The need for focus on conditions (and not descriptions) in Section 73 applications

The consequences of failing to restrict use by imposing a condition were highlighted in a recent appeal decision concerning a DIY retail unit in South West London.

Both the original planning permission for the retail unit and a subsequent section 73 permission (granted in 2010) included a condition to restrict the sale of non-food goods.  However, the final section 73 permission granted in 2014 contained no such condition.

In 2015, the appellant sought a lawful development certificate permitting use of the premises for purposes within Use Class A1 without restriction on the goods that could be sold. Notwithstanding the lack of a condition restricting use, the Council refused.  Consequently, the applicant appealed citing the decision in I’m your Man v Secretary of State [1999] 77 P. & C.R. 251, which held that where a limitation is to be imposed on a permission granted pursuant to an application, it must be done by condition.

The Council contended that the original conditions were incorporated by reference to the previous permissions or should be implied, referring to the Reid case which held that it is permissible to impose conditions by reference to an earlier planning permission.

However, the Inspector rejected the Council’s arguments, finding that the principles from Reid could not reasonably be extended to the creation and incorporation of an entirely new condition which does not appear on the 2014 permission other than in the description, in accordance with the decision in Dunnett Investments.  The Inspector held that no condition restricting the nature of the retail use to specific uses falling within Use Class A1 had therefore been imposed on the final planning permission.  Accordingly, the appeal was allowed and the lawful development certificate issued.

So what can we take away from the case?

  1. The importance of conditions controlling use.

The decision in Reid confirmed that, in the case of planning permissions granted under section 73, conditions can be imposed in various ways:

  1. impose fresh conditions mirroring the original conditions save for the variation; or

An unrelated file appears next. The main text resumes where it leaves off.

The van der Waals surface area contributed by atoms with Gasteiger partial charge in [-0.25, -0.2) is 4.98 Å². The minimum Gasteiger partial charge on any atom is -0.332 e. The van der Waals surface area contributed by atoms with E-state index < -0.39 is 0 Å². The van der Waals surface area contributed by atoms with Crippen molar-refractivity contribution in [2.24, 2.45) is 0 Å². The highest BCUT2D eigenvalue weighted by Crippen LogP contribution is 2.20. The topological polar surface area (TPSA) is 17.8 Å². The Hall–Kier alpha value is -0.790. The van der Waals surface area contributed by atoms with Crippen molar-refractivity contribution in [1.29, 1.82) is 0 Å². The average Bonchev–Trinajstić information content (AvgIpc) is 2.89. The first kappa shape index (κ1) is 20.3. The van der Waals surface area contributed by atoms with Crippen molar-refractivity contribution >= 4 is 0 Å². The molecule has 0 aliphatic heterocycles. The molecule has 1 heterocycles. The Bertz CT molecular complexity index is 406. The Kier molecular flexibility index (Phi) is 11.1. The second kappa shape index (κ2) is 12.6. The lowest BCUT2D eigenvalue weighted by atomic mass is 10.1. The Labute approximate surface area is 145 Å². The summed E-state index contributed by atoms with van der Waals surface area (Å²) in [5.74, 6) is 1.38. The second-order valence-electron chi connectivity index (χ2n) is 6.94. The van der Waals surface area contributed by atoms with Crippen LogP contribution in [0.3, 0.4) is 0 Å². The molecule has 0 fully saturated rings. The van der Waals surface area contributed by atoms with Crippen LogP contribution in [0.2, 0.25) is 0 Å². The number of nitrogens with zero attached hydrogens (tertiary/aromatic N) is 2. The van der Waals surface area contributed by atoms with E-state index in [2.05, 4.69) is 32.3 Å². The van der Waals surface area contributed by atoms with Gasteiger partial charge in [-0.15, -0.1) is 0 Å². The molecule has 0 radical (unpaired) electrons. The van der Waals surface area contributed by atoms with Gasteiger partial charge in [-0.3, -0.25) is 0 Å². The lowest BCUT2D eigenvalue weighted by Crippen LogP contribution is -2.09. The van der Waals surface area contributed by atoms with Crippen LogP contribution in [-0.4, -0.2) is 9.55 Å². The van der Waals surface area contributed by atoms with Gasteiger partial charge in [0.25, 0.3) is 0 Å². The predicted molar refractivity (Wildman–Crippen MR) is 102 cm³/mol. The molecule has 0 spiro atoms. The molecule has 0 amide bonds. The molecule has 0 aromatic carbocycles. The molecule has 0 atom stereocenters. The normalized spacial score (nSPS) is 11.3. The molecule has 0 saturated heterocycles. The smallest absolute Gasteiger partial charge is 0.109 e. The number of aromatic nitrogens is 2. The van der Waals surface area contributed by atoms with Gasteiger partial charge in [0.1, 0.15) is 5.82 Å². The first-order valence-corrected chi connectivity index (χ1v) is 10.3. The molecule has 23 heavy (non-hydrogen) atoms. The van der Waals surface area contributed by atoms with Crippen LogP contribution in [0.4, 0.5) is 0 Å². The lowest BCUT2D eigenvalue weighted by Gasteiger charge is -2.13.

2. impose only the varied condition and incorporate the unaffected conditions by cross-reference to the original permission.

However, whichever method is used, any differing conditions must be incorporated in full in the new permission. For certainty, LPAs must adopt a ‘belts and braces’ approach and set out all the conditions to which the new planning permission will be subject, restating any unchanged conditions in full rather than relying on cross-referencing.

  1. The myth that the description of development can be varied by way of a section 73 application persists.

Confusion often arises as a result of overly complex and unclear descriptions of development, which applicants and local authorities seek to amend to accord more closely with the section 73 proposals. However, there is no formal ability under section 73 to amend the description of development.  It is therefore better to avoid references to the use classes, floor areas and number of units in the description of development (where possible), as it invariably acts to constrain the ability to lawfully use section 73 amendments to amend schemes post approval.

Steering clear of amendments to the description of development can help to maintain the focus on varying the relevant conditions, reducing the potential for LPAs to fall foul of this issue. As is clear from the present case, LPAs cannot rely on undefined conditions being imposed or implied into new permissions granted under section 73.

As a final note, we are willing to bet that I’m Your Man will be overturned at some point by the Courts or will be ousted by legislation. A failure to constrain by condition something that was clearly described as limited in the description of development should not, as a matter of fairness, lead to a windfall for the owner and a cost to the community.

Short term rentals – a potential planning issue?